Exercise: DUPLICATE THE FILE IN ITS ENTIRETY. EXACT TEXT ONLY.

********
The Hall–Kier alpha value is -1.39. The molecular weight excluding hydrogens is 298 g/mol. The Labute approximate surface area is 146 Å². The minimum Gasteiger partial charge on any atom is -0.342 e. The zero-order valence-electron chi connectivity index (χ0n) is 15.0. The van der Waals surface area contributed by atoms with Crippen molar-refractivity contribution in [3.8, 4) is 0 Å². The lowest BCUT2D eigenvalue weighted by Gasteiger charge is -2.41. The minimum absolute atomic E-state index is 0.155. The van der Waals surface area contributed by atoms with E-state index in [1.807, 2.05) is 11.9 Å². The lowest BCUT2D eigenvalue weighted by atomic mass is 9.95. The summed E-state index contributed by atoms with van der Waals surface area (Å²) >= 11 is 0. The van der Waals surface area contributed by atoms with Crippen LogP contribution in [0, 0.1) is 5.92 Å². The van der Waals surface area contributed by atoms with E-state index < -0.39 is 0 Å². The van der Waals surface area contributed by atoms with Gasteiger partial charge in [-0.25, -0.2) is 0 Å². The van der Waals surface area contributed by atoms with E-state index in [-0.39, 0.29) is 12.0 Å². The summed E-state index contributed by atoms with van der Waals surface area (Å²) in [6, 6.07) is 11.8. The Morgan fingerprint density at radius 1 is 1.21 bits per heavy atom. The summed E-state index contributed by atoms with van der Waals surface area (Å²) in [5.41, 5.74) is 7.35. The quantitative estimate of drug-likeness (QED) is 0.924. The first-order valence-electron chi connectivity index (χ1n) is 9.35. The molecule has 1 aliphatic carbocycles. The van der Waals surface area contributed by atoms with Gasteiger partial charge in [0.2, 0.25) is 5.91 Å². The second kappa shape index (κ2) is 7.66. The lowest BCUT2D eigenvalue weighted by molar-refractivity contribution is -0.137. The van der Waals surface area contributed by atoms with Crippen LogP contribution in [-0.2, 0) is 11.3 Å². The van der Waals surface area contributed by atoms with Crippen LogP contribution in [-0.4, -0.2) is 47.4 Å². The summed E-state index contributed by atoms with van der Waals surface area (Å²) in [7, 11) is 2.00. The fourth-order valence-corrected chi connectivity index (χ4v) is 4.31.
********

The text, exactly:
The Hall–Kier alpha value is -1.39. The molecular weight excluding hydrogens is 298 g/mol. The Labute approximate surface area is 146 Å². The minimum Gasteiger partial charge on any atom is -0.342 e. The zero-order valence-electron chi connectivity index (χ0n) is 15.0. The van der Waals surface area contributed by atoms with Crippen molar-refractivity contribution in [3.8, 4) is 0 Å². The lowest BCUT2D eigenvalue weighted by Gasteiger charge is -2.41. The minimum absolute atomic E-state index is 0.155. The van der Waals surface area contributed by atoms with E-state index in [1.807, 2.05) is 11.9 Å². The lowest BCUT2D eigenvalue weighted by atomic mass is 9.95. The summed E-state index contributed by atoms with van der Waals surface area (Å²) >= 11 is 0. The van der Waals surface area contributed by atoms with Crippen LogP contribution in [0, 0.1) is 5.92 Å². The van der Waals surface area contributed by atoms with E-state index < -0.39 is 0 Å². The van der Waals surface area contributed by atoms with Gasteiger partial charge in [-0.25, -0.2) is 0 Å². The van der Waals surface area contributed by atoms with E-state index in [-0.39, 0.29) is 12.0 Å². The summed E-state index contributed by atoms with van der Waals surface area (Å²) in [6, 6.07) is 11.8. The Morgan fingerprint density at radius 1 is 1.21 bits per heavy atom. The summed E-state index contributed by atoms with van der Waals surface area (Å²) in [5.41, 5.74) is 7.35. The quantitative estimate of drug-likeness (QED) is 0.924. The first-order valence-electron chi connectivity index (χ1n) is 9.35. The molecule has 1 aliphatic carbocycles. The van der Waals surface area contributed by atoms with Gasteiger partial charge in [0.2, 0.25) is 5.91 Å². The second kappa shape index (κ2) is 7.66. The lowest BCUT2D eigenvalue weighted by molar-refractivity contribution is -0.137. The van der Waals surface area contributed by atoms with Crippen LogP contribution in [-0.2, 0) is 11.3 Å². The van der Waals surface area contributed by atoms with Crippen LogP contribution in [-0.4, -0.2) is 47.4 Å². The summed E-state index contributed by atoms with van der Waals surface area (Å²) in [7, 11) is 2.00. The fourth-order valence-corrected chi connectivity index (χ4v) is 4.31.